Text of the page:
Jesus said to them, “I am the bread of life; he who comes to me shall not hunger, and he who believes in me shall never thirst." John 6:35 (RSV)
On the last day of the feast, the great day, Jesus stood up and proclaimed, “If any one thirst, let him come to me and drink. He who believes in me, as the scripture has said, `Out of his heart shall flow rivers of living water.'” Now this he said about the Spirit, which those who believed in him were to receive; for as yet the Spirit had not been given, because Jesus was not yet glorified. John 7:37-39 (RSV)
"But one of the soldiers pierced his side with a spear, and at once there came out blood and water." John 19:34 (RSV)
"Then one of the elders addressed me, saying, 'Who are these, clothed in white robes, and whence have they come?' I said to him, 'Sir, you know.' And he said to me, 'These are they who have come out of the great tribulation; they have washed their robes and made them white in the blood of the Lamb. Therefore are they before the throne of God, and serve him day and night within his temple; and he who sits upon the throne will shelter them with his presence. They shall hunger no more, neither thirst any more; the sun shall not strike them, nor any scorching heat. For the Lamb in the midst of the throne will be their shepherd, and he will guide them to springs of living water; and God will wipe away every tear from their eyes.'" Revelation 7:13-17 (RSV)
From these and many other passages, we begin to understand that we are to be baptized (immersed) into God.
"Go therefore and make disciples of all nations, baptizing [immersing] them in the name of the Father and of the Son and of the Holy Spirit, teaching them to observe all that I have commanded you; and lo, I am with you always, to the close of the age." Matthew 28:19-20 (RSV)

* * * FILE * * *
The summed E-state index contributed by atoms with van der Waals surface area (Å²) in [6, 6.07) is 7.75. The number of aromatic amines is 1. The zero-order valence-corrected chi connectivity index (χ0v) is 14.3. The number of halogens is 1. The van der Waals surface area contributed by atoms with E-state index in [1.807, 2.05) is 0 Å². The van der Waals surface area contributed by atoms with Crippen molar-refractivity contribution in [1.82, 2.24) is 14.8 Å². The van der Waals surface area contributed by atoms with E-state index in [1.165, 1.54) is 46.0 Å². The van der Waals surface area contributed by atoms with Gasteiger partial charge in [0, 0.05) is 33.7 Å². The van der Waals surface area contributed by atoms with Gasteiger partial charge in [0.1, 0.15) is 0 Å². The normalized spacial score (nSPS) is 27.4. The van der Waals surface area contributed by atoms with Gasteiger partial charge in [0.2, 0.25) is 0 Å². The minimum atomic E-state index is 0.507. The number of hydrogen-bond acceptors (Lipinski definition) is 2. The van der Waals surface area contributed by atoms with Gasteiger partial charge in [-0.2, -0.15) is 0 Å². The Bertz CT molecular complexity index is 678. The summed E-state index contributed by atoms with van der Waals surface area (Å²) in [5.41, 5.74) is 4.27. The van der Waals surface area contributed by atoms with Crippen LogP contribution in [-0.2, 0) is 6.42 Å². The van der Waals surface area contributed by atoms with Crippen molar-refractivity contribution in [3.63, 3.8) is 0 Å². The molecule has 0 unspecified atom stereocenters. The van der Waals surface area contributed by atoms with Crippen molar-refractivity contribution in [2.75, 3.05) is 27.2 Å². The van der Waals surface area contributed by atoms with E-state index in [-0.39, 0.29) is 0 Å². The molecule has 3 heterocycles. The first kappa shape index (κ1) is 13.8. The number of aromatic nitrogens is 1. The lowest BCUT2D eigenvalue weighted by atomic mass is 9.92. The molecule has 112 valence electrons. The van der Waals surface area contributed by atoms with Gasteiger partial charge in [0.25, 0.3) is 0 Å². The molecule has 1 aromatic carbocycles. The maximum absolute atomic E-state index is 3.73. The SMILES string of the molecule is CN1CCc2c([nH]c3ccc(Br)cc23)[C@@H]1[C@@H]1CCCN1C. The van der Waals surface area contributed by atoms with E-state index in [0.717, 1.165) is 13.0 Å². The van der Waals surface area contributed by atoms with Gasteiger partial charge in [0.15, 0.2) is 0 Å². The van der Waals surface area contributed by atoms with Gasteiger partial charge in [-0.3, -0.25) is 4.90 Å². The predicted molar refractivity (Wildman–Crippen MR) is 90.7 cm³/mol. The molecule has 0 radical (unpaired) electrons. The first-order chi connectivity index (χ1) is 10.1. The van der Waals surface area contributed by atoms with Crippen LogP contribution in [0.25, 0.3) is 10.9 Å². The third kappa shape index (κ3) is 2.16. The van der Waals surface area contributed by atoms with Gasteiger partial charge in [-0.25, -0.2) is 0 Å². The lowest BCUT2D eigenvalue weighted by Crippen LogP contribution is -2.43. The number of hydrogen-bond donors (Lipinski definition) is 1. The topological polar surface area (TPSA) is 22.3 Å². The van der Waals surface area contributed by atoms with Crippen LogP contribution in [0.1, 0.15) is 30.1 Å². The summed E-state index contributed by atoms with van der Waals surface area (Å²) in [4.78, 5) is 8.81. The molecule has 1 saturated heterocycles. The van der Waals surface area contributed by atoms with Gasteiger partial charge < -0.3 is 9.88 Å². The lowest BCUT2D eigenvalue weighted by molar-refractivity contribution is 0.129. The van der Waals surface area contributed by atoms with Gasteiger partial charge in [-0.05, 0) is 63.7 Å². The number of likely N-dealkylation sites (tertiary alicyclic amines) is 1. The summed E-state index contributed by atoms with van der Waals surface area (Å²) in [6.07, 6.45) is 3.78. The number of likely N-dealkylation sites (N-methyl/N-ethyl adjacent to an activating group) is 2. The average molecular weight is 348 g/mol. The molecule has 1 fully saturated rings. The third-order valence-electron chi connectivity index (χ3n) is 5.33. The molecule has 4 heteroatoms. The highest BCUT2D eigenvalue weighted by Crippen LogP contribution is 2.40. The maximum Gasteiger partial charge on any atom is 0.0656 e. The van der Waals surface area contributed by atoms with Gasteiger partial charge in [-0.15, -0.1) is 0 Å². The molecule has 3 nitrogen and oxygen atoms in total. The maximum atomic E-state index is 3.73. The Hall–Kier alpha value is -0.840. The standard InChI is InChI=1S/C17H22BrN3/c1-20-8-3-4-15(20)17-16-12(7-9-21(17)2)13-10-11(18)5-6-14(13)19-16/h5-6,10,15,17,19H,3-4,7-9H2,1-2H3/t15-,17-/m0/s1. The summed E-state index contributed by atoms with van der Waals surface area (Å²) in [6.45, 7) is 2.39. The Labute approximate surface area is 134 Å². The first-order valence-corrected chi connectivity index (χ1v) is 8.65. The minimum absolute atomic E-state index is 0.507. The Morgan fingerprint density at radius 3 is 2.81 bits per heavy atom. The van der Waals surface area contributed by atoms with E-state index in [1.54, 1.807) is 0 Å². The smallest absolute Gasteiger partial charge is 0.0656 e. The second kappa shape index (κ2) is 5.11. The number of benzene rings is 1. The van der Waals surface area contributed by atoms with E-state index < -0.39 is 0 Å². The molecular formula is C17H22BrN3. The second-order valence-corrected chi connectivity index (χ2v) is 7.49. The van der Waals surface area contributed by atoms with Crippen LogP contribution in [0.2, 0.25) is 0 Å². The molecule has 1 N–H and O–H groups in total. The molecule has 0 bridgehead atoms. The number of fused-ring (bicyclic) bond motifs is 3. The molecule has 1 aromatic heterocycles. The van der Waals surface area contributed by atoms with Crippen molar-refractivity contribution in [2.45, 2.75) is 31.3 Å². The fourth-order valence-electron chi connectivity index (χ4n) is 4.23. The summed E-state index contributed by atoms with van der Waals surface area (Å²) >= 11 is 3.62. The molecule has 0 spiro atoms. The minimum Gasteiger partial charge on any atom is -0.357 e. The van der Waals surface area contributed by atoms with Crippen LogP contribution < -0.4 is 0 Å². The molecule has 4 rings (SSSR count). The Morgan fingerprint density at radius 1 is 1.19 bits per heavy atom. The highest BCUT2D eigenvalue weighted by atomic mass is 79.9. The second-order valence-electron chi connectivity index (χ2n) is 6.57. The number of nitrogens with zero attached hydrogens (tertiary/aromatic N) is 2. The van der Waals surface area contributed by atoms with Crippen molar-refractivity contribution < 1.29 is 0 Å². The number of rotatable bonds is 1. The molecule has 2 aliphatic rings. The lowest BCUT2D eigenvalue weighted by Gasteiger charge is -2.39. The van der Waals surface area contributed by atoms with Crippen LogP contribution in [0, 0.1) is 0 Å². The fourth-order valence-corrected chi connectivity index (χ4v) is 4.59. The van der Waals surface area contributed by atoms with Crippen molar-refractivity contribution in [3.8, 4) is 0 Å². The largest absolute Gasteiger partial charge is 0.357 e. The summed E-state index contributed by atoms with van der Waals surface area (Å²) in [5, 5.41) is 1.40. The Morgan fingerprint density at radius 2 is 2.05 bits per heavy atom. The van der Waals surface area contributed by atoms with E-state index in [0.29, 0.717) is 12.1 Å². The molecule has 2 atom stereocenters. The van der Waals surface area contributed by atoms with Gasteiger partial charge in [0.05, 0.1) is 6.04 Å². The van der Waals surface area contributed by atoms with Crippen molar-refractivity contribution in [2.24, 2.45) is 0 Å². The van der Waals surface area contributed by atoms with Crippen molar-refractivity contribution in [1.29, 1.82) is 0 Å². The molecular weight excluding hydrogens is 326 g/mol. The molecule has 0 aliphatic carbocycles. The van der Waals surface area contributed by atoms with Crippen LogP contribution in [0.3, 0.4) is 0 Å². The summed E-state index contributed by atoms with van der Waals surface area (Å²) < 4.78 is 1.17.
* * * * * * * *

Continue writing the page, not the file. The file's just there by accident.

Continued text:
From these and many other passages, we begin to understand that we are to be baptized (immersed) into God.

"Go therefore and make disciples of all nations, baptizing [immersing] them in the name of the Father and of the Son and of the Holy Spirit, teaching them to observe all that I have commanded you; and lo, I am with you always, to the close of the age." --Matthew 28:19-20 RSV

Christ commanded his disciples to baptize and to teach others to do the same. Christ never rebuked his disciples for baptizing with water and Christ never rescinded his command to baptize and teach others to do likewise. So while water baptism is of no eternal value, Christ set the example for us to follow, by being baptized, denying himself, taking up his cross and sacrificing himself to the glory of God the Father. Disciples of Christ do not chart their own course, they walk as Jesus walked (see 1 John 2:6; 2 John 1:6).

I hope this look at baptism has been helpful in clearing up any confusion you might have had as regards Christian baptism. If you continue to struggle with this topic, I encourage you to pray earnestly in the Spirit, asking God for clarification. Please keep in mind that no one has a perfect understanding of Scripture. Even the apostle Paul wrote;

"Now we see things imperfectly as in a poor mirror, but then we will see everything with perfect clarity. All that I know now is partial and incomplete, but then I will know everything completely, just as God knows me now."
--1 Corinthians 13:12, New Living Testament